What is your view on how people make decisions? In this blog post I describe why we at Susan Bell Research think sense-making is such a useful way to think about how consumers, citizens and business people make decisions. For us, it is better than the alternatives, so let's start there.
Recently, the impact of our work was seen at a national level during the Banking Royal Commission where several of our reports were submitted for consideration.
We conduct many projects on emotional, sensitive or challenging topics, connecting with customers who are in difficult or confronting circumstances of various kinds. Our research into emotion-driven decision-making focused attention onto the impact on individuals navigating life-changing decisions about superannuation, retirement and investment.
Deep understanding of the decision making process can enhance the way an organisation addresses the pain points of their customers and stakeholders.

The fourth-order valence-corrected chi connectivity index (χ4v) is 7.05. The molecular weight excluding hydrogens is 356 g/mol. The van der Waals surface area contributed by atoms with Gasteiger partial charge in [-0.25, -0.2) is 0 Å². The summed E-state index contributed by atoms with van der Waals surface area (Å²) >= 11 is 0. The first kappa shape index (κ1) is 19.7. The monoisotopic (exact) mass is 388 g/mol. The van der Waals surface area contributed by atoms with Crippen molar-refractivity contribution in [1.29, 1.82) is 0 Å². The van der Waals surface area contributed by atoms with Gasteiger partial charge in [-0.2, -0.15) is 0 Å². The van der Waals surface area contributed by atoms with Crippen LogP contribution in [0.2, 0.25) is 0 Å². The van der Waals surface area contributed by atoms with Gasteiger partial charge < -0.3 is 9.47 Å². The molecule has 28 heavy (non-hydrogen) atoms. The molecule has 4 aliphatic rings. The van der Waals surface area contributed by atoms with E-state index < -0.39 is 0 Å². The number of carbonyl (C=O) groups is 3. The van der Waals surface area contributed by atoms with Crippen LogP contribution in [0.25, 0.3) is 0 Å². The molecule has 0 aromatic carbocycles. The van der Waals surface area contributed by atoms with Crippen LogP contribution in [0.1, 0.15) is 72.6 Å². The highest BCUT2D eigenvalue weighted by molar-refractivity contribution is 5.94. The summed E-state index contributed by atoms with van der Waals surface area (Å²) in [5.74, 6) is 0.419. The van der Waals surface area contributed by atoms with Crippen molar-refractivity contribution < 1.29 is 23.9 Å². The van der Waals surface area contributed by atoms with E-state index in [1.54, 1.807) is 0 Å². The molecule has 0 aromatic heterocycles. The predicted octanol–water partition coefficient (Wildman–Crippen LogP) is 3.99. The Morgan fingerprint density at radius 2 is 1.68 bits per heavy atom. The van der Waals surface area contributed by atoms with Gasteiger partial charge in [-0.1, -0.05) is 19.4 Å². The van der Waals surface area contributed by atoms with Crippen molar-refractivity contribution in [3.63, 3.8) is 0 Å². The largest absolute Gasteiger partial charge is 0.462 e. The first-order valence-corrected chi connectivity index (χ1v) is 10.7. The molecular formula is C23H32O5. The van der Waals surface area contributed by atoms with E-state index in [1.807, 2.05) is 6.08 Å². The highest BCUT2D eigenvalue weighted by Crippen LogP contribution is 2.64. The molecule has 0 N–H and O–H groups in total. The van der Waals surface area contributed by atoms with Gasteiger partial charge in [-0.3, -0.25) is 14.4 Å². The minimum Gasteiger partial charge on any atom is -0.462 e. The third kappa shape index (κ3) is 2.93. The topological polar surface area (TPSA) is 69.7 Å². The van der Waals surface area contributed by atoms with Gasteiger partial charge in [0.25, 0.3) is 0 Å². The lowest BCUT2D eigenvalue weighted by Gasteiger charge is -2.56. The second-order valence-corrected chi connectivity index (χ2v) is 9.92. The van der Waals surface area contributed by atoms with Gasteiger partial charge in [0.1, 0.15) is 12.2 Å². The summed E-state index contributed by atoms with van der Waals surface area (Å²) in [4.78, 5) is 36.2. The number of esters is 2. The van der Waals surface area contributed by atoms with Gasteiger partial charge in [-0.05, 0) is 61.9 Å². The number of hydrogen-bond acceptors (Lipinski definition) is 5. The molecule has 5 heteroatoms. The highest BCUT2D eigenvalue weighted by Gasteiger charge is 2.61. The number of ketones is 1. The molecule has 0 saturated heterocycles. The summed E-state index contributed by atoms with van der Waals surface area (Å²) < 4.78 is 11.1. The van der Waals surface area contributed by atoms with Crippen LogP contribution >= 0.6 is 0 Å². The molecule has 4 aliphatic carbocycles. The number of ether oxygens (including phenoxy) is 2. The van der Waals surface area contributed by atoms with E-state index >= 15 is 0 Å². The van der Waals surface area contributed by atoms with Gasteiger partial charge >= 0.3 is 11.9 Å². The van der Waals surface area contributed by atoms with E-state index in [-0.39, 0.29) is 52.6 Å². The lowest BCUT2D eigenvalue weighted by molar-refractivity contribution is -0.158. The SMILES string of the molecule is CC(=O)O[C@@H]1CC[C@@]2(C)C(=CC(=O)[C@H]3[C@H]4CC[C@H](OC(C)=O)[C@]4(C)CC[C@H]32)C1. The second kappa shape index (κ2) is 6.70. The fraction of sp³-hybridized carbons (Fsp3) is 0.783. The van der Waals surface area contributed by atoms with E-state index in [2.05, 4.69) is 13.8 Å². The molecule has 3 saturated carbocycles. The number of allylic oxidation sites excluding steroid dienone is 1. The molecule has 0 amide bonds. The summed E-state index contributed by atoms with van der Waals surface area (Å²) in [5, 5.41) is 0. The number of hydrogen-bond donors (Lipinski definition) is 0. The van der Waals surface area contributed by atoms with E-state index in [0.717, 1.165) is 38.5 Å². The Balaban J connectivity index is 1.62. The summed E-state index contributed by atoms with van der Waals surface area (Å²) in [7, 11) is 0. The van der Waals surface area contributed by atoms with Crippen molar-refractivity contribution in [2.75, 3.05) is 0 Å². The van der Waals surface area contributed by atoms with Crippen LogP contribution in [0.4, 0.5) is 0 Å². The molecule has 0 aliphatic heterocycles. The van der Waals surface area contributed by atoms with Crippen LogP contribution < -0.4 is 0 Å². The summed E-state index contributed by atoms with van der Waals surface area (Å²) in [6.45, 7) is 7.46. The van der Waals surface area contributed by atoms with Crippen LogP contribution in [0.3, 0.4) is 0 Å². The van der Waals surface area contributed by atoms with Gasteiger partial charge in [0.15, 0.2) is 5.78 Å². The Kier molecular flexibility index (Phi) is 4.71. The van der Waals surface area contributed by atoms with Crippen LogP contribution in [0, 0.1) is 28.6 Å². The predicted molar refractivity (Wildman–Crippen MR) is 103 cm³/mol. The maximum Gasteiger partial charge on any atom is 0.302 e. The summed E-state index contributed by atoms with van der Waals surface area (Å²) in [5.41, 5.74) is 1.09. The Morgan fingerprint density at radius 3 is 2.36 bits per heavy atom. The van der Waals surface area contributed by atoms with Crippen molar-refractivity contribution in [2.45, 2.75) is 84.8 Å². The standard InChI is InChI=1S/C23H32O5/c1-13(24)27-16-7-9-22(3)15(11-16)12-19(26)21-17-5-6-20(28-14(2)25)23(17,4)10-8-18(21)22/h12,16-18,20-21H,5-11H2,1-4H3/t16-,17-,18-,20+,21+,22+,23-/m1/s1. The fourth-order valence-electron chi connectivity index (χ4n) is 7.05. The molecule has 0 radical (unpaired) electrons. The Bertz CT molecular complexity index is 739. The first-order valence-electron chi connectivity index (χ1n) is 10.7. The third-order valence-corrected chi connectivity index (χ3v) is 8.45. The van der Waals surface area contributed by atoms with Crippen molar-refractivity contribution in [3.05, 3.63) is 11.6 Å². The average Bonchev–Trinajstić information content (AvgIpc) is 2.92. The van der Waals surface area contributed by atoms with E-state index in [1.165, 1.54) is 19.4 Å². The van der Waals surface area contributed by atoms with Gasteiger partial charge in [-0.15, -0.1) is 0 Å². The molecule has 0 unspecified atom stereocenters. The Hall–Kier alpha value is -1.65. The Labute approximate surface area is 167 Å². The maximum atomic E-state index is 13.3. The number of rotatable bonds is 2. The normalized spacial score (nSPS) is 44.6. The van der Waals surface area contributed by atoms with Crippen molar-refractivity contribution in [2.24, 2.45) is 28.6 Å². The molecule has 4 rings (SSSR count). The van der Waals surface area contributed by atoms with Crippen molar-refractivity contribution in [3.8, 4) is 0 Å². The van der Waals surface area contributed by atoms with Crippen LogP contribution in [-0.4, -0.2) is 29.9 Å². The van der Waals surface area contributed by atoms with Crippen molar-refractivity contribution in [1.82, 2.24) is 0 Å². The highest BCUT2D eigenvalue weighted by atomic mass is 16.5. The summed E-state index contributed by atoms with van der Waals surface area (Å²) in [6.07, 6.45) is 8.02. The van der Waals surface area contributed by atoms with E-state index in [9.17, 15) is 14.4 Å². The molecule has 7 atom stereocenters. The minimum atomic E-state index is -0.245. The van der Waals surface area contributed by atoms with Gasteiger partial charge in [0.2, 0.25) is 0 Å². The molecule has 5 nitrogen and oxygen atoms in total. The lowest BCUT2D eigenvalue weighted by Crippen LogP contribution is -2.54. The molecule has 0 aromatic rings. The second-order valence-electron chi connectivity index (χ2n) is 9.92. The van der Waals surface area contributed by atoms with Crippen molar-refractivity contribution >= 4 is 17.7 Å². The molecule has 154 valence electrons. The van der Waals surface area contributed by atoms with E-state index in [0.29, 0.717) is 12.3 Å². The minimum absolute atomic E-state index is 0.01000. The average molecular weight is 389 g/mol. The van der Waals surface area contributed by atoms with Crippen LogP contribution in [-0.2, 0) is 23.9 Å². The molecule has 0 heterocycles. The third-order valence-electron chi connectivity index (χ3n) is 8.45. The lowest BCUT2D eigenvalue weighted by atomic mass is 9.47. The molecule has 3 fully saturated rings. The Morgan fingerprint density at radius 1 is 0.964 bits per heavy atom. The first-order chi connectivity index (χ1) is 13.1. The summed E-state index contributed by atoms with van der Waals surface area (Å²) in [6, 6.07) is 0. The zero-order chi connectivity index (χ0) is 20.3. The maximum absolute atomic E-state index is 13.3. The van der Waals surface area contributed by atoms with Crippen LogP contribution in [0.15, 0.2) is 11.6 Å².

Here are three key lessons we have learned in our work researching how people make difficult decisions, especially long term decisions like whether or not to retire, or whether to invest in a self-managed super fund.
Are you afraid that technology has taught us all to live in a fast multi-tasking world so that your customers and stakeholders have ‘the attention span of a goldfish’?
Don’t worry. Just because many of us multitask while watching movies, that doesn’t mean that we can’t pay attention when we have a goal to achieve. I like this distinction from from Google on how people pay attention, by leaning forward, or leaning back. Whether someone ‘leans forward’ mode or ‘leans back’ mode depends on their goals at the time.
It's great to see that our qualitative customer experience and survey research can have such impact:
Our report describes how consumers decide to buy direct life insurance and how they decide how and what to buy. Our sense-making approach to research revealed how some consumers struggle with their experience. These products are complex so consumer understanding of their features is often poor.
In recent years, we have been very fortunate to be awarded some really interesting stakeholder survey projects. We love it when we win these, because they are always challenging and take a lot of collaborative effort to work through.
The more we have conducted, the clearer it has become that we need to design very different research for stakeholders than we do for research which is among discrete samples of consumers, employees or audiences.